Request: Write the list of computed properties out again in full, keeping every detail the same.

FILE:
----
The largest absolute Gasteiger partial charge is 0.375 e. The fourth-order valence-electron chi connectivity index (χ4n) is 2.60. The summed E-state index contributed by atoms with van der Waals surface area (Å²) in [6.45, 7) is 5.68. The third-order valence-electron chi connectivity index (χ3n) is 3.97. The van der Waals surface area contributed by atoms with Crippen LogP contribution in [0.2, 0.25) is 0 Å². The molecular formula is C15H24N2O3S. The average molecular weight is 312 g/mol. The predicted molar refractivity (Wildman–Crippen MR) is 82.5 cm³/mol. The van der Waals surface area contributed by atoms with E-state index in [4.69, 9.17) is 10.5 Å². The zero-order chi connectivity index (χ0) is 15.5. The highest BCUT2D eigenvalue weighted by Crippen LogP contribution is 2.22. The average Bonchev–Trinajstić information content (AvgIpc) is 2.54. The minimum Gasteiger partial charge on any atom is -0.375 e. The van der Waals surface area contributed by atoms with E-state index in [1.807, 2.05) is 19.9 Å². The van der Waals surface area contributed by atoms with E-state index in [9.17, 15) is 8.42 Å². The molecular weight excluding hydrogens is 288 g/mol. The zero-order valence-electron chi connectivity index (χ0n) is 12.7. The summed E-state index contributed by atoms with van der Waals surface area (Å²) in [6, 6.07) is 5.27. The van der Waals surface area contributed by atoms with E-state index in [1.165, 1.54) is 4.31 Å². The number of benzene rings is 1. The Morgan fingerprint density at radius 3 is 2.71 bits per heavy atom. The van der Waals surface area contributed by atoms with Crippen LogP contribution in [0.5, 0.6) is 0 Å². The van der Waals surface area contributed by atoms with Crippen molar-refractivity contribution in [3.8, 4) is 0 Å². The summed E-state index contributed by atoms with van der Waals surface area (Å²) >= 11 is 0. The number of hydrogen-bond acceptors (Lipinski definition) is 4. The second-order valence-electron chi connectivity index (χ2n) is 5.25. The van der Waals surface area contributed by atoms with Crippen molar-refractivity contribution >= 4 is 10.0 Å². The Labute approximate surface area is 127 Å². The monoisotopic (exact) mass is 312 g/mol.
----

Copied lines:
The largest absolute Gasteiger partial charge is 0.375 e. The fourth-order valence-electron chi connectivity index (χ4n) is 2.60. The summed E-state index contributed by atoms with van der Waals surface area (Å²) in [6.45, 7) is 5.68. The third-order valence-electron chi connectivity index (χ3n) is 3.97. The van der Waals surface area contributed by atoms with Crippen LogP contribution in [0.2, 0.25) is 0 Å². The molecular formula is C15H24N2O3S. The average molecular weight is 312 g/mol. The predicted molar refractivity (Wildman–Crippen MR) is 82.5 cm³/mol. The van der Waals surface area contributed by atoms with E-state index in [4.69, 9.17) is 10.5 Å². The zero-order chi connectivity index (χ0) is 15.5. The highest BCUT2D eigenvalue weighted by Crippen LogP contribution is 2.22. The average Bonchev–Trinajstić information content (AvgIpc) is 2.54. The minimum Gasteiger partial charge on any atom is -0.375 e. The van der Waals surface area contributed by atoms with E-state index in [1.807, 2.05) is 19.9 Å². The van der Waals surface area contributed by atoms with E-state index in [9.17, 15) is 8.42 Å². The molecular weight excluding hydrogens is 288 g/mol. The zero-order valence-electron chi connectivity index (χ0n) is 12.7. The summed E-state index contributed by atoms with van der Waals surface area (Å²) in [6, 6.07) is 5.27. The van der Waals surface area contributed by atoms with E-state index in [1.165, 1.54) is 4.31 Å². The number of benzene rings is 1. The Morgan fingerprint density at radius 3 is 2.71 bits per heavy atom. The van der Waals surface area contributed by atoms with Crippen LogP contribution in [0.5, 0.6) is 0 Å². The van der Waals surface area contributed by atoms with Crippen molar-refractivity contribution in [3.8, 4) is 0 Å². The summed E-state index contributed by atoms with van der Waals surface area (Å²) >= 11 is 0. The number of hydrogen-bond acceptors (Lipinski definition) is 4. The second-order valence-electron chi connectivity index (χ2n) is 5.25. The van der Waals surface area contributed by atoms with Crippen molar-refractivity contribution >= 4 is 10.0 Å². The Labute approximate surface area is 127 Å². The monoisotopic (exact) mass is 312 g/mol.